Boosting your immunity for Winter
With cooler temperatures, winter bugs doing the rounds, and less time outdoors resulting in more time indoors, there’s never been a better time to set your focus on boosting your immune system.
Whilst winter is definitely the season for letting down your hair and filling up on festive treats, it’s also a notorious time for being run down and the spread of illness. Luckily, in between your mince pies and fizz, there are foods, vitamins and supplements that you can turn to if you’re hoping to make it through the cooler months without so much as a sniffle.
Eat the Rainbow
A happy gut and a healthy immune system go hand in hand. To boost your gut health, focus on trying to get in a wide variety of plants - including fruit, vegetables, spices, pulses and seeds - not only will this provide your gut with variety, it will ensure you’re getting a wide range of antioxidants, which can reduce inflammation and your risk of getting ill.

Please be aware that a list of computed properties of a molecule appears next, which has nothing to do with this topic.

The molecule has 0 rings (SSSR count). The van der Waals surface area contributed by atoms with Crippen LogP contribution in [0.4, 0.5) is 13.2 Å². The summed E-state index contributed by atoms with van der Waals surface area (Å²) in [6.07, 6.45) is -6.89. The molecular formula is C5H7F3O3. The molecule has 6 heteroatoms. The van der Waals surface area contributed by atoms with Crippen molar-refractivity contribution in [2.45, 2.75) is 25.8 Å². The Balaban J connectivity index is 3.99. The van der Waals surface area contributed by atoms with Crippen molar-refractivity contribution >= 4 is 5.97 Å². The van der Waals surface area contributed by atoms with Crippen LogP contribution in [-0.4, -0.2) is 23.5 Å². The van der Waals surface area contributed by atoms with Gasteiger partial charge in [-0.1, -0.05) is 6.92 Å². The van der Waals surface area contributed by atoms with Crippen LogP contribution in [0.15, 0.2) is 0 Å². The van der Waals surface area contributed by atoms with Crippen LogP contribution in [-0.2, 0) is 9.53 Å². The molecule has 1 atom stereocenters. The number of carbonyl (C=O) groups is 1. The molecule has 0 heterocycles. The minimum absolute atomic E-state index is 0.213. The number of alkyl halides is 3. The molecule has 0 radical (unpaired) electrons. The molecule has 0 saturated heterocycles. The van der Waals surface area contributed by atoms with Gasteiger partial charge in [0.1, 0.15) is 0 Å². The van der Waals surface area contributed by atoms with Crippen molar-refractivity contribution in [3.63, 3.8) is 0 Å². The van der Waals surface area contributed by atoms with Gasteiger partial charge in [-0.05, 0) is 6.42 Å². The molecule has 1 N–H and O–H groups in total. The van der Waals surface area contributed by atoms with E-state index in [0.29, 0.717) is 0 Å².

When it comes to immunity, vitamin C can get a lot of airtime. In reality, vitamin D also plays a key role. Some studies have found that more than half of UK adults were shown to not have enough vitamin D, but if you’re unsure you can get your levels checked by your GP. If you are deficient, taking a supplement is essential - liquid supplements are considered more bioavailable, meaning they are readily absorbed in the body, helping to ensure you receive their full benefits. Remember that vitamin D also requires magnesium to be properly absorbed, so you could consider taking a supplement that combines the two.
Stress can impact all aspects of health, and your immunity is no exception. When you’re stressed, your body actively tones down certain bodily functions in a bid to save energy, and this includes the functioning of your immune system. Stress reliving can come in many forms, but we love meditating, a relaxing bath, a wholesome walk or just taking some time out for you. These may sound basic but for every second you’re totally relaxed, you’re not producing cortisol (your main stress hormone), and the better that is for your immune system.